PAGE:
British vertically-integrated utility Scottish Power has come under scrutiny from the demand side response (DSR) sector after proposing to national regulator Ofgem that de-rating factors applied to large scale battery storage should be extended to those used to provide DSR in the Capacity Market.
The utility put forward the proposal to Ofgem last month, which included plans for a ‘storage DSR’ technology class which would force DSR providers to identify as part of their bid any battery storage unit within the CMU (capacity market unit) which would be de-rated.
The proposal was met with criticism from market participants who, as well as claiming the plan would not work in practice, added that such a move would set 'a dangerous precedent' for DSR.
Attention has now turned to Scottish Power and its reasons for making such a suggestion as an incumbent utility with “a vested interest” in keeping batteries limited in the Capacity Market, which is the mechanism by which generators are paid to keep some capacity available for so-called network stress events.
David Bowman, managing director of commercial and industrial energy consultant N-Ergy, pointed out: “Scottish Power has a vested interest in pumped storage and de-rating batteries works in its favour.”
Between its Cruachen, Galloway and Lanark assets, Scottish Power has 566MW of pumped hydro storage to call on and has already completed a two-year feasibility study that determined a further 400-600MW could be added to Cruachen.
While others were less straightforward in pointing out the link between Scottish Power, its existing interests and the competition posed by battery technology, DSR providers have posed questions over the utility’s opposition to alternative sources of flexibility.
Robert Owens, vice president of asset optimisation at SmartestEnergy, which secured 231.64MW of unproven DSR contracts in both the recent T-1 and T-4 Capacity Market auctions, said: “We can’t speak on Scottish Power’s behalf but clearly they have a number of assets which benefit from a Capacity Market without innovative new participants.
“They have a vested interest in the Capacity Market as a support mechanism for traditional generation and have been generally sceptical of the role that DSR can play.”
Michael Phelan, chief executive of GridBeyond – formally Endeco Technologies – which also secured 113MW and 149MW of T-1 and T-4 DSR contracts respectively, added: “We can’t be entirely sure as to what Scottish Power will gain from this, but what we can assume is that they don’t have a pipeline of behind-the-meter battery opportunities for their customers.”
Phelen also agreed with comments given to our sister site Clean Energy News by Kiwi Power last month, which questioned whether or not such a proposal could even be implemented.
“We do not believe it would work, mainly because an unproven CMU is exactly that. How can you possibly de-rate something you don’t know? The DSR CMU might consist of a number of assets, both battery and load. Within a mixed DSR portfolio, it is difficult to distinguish between the two when called upon in a capacity event as the battery is intrinsically linked to other operational requirements on a site,” he said.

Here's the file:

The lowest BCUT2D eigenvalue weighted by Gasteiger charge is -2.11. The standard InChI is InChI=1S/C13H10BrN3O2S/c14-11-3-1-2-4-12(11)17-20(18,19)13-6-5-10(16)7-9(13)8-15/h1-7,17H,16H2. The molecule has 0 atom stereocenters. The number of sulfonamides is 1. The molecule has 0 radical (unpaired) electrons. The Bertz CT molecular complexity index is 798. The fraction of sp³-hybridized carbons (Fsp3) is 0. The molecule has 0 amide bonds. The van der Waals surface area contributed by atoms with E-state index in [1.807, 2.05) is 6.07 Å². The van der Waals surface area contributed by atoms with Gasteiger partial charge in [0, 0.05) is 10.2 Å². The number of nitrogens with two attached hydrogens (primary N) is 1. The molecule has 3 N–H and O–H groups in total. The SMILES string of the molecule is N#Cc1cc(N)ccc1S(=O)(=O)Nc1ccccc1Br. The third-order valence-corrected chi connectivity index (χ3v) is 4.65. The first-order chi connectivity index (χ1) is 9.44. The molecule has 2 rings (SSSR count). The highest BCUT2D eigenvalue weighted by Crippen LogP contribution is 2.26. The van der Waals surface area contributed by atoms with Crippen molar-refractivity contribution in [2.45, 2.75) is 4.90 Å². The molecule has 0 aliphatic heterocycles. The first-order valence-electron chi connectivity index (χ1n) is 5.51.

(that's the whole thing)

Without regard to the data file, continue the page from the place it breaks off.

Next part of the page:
However he added that the plans, if taken forward, would serve to make capacity “uninteresting” to investors following low clearing prices in the Capacity Market and the fact that DSR can only secure one year contracts in comparison to the 15 years offered to other technology classes.
“Further de-rating potential elements of the DSR CMU will have a negative impact on the value and will be one more reason for a project not to be developed,” Owens added.
Bowman agreed, saying: “The bottom-low clearing capacity market auction prices and the latest de-rating factors created many challenges for bidders.
“DSR already had a lot of challenges and the government should work on improving the conditions for bidders instead of making it tougher on them.”
Scottish Power has insisted that the proposal is to ensure fairness in the Capacity Market mechanism, previously claiming there was a risk of “over-rewarding such storage and increasing costs to consumers”.
“It is also contrary to the CM policy of technology neutrality and unfair to other market participants,” a company statement noted at the time of the proposals.
‘Lack of neutrality’
However, Phelan added that the length of contracts available across the Capacity Market shows a lack of neutrality across the technologies.
“If technology neutrality were to be achieved and every provider be treated in the same way, then either DSR contracts would need to be lengthened significantly (currently only 1 year), or directly connected generation and batteries would have their contract duration reduced (currently at 15 years), which creates a new issue,” he said.
Bowman added: “We do realise the necessity of continuous reforms of the capacity market to help it serve the cause it was created for, but we need to remember that changes should be fair to all parties and introduced at the right time.”
In response to the comments made by N-Ergy, Smartest and GridBeyond, a Scottish Power spokesperson reiterated the comanpy's position in a statement released to CEN.
“We think that the same duration de-rating should apply to batteries whether they are behind or in front of the meter. In the longer term, if other forms of DSR can only deliver for periods less than that of a typical system stress event, then it should be de-rated accordingly so as to ensure that security of supply is maintained.”